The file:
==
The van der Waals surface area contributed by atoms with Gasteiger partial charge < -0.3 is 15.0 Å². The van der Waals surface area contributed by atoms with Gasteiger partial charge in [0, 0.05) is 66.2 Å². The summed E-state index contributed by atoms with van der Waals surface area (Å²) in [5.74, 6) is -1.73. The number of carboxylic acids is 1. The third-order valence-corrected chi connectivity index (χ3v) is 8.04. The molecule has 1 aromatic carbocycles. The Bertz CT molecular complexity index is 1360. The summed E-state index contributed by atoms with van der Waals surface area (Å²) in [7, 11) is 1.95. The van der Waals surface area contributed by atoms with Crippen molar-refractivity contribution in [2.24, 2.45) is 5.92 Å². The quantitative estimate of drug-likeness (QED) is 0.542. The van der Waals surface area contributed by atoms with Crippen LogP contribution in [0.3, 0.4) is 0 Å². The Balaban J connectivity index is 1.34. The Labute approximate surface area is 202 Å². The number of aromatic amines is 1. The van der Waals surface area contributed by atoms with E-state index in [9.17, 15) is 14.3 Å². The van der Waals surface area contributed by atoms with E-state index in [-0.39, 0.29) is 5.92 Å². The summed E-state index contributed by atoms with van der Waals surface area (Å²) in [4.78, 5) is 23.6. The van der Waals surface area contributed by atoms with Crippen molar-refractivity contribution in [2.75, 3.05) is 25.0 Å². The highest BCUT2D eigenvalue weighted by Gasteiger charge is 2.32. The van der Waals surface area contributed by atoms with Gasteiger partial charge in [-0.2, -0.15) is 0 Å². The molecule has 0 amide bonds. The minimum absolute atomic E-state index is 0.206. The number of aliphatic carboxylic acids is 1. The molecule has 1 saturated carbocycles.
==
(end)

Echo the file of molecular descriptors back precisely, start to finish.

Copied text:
The van der Waals surface area contributed by atoms with Gasteiger partial charge < -0.3 is 15.0 Å². The van der Waals surface area contributed by atoms with Gasteiger partial charge in [0, 0.05) is 66.2 Å². The summed E-state index contributed by atoms with van der Waals surface area (Å²) in [5.74, 6) is -1.73. The number of carboxylic acids is 1. The third-order valence-corrected chi connectivity index (χ3v) is 8.04. The molecule has 1 aromatic carbocycles. The Bertz CT molecular complexity index is 1360. The summed E-state index contributed by atoms with van der Waals surface area (Å²) in [7, 11) is 1.95. The van der Waals surface area contributed by atoms with Crippen molar-refractivity contribution in [2.24, 2.45) is 5.92 Å². The quantitative estimate of drug-likeness (QED) is 0.542. The van der Waals surface area contributed by atoms with Crippen LogP contribution in [0.3, 0.4) is 0 Å². The Balaban J connectivity index is 1.34. The Labute approximate surface area is 202 Å². The number of aromatic amines is 1. The van der Waals surface area contributed by atoms with E-state index in [9.17, 15) is 14.3 Å². The van der Waals surface area contributed by atoms with E-state index in [-0.39, 0.29) is 5.92 Å². The summed E-state index contributed by atoms with van der Waals surface area (Å²) in [4.78, 5) is 23.6. The van der Waals surface area contributed by atoms with Crippen molar-refractivity contribution in [2.75, 3.05) is 25.0 Å². The highest BCUT2D eigenvalue weighted by Gasteiger charge is 2.32. The van der Waals surface area contributed by atoms with Gasteiger partial charge in [-0.2, -0.15) is 0 Å². The molecule has 0 amide bonds. The minimum absolute atomic E-state index is 0.206. The number of aliphatic carboxylic acids is 1. The molecule has 1 saturated carbocycles.